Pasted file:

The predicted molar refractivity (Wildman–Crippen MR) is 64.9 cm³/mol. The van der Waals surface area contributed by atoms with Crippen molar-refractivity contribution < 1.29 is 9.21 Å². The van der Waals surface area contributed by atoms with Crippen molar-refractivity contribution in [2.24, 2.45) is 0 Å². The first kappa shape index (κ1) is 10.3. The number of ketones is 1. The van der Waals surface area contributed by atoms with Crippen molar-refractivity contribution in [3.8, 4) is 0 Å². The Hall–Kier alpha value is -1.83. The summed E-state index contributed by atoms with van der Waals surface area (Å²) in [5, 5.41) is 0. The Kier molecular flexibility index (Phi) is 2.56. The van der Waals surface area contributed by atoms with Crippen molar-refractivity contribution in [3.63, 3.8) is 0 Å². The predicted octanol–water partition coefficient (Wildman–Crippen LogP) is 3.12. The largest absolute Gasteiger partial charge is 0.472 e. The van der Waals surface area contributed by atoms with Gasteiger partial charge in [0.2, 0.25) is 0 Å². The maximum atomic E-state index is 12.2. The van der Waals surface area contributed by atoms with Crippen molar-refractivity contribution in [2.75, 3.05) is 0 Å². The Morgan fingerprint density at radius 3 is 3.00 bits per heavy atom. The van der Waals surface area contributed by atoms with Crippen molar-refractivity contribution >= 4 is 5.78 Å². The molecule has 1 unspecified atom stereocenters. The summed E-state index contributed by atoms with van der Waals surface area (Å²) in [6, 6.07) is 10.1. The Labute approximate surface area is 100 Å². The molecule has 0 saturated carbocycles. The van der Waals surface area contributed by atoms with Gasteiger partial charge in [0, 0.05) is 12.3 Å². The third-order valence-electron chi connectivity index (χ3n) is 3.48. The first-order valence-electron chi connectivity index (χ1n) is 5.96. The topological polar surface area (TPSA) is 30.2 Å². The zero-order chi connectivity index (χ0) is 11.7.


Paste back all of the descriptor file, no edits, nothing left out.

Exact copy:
The predicted molar refractivity (Wildman–Crippen MR) is 64.9 cm³/mol. The van der Waals surface area contributed by atoms with Crippen molar-refractivity contribution < 1.29 is 9.21 Å². The van der Waals surface area contributed by atoms with Crippen molar-refractivity contribution in [2.24, 2.45) is 0 Å². The first kappa shape index (κ1) is 10.3. The number of ketones is 1. The van der Waals surface area contributed by atoms with Crippen molar-refractivity contribution in [3.8, 4) is 0 Å². The Hall–Kier alpha value is -1.83. The summed E-state index contributed by atoms with van der Waals surface area (Å²) in [5, 5.41) is 0. The Kier molecular flexibility index (Phi) is 2.56. The van der Waals surface area contributed by atoms with Crippen molar-refractivity contribution in [3.63, 3.8) is 0 Å². The predicted octanol–water partition coefficient (Wildman–Crippen LogP) is 3.12. The largest absolute Gasteiger partial charge is 0.472 e. The van der Waals surface area contributed by atoms with Gasteiger partial charge in [0.2, 0.25) is 0 Å². The maximum atomic E-state index is 12.2. The van der Waals surface area contributed by atoms with Crippen molar-refractivity contribution in [2.75, 3.05) is 0 Å². The Morgan fingerprint density at radius 3 is 3.00 bits per heavy atom. The van der Waals surface area contributed by atoms with Crippen molar-refractivity contribution >= 4 is 5.78 Å². The molecule has 1 unspecified atom stereocenters. The summed E-state index contributed by atoms with van der Waals surface area (Å²) in [6, 6.07) is 10.1. The Labute approximate surface area is 100 Å². The molecule has 0 saturated carbocycles. The van der Waals surface area contributed by atoms with Gasteiger partial charge in [0, 0.05) is 12.3 Å². The third-order valence-electron chi connectivity index (χ3n) is 3.48. The first-order valence-electron chi connectivity index (χ1n) is 5.96. The topological polar surface area (TPSA) is 30.2 Å². The zero-order chi connectivity index (χ0) is 11.7.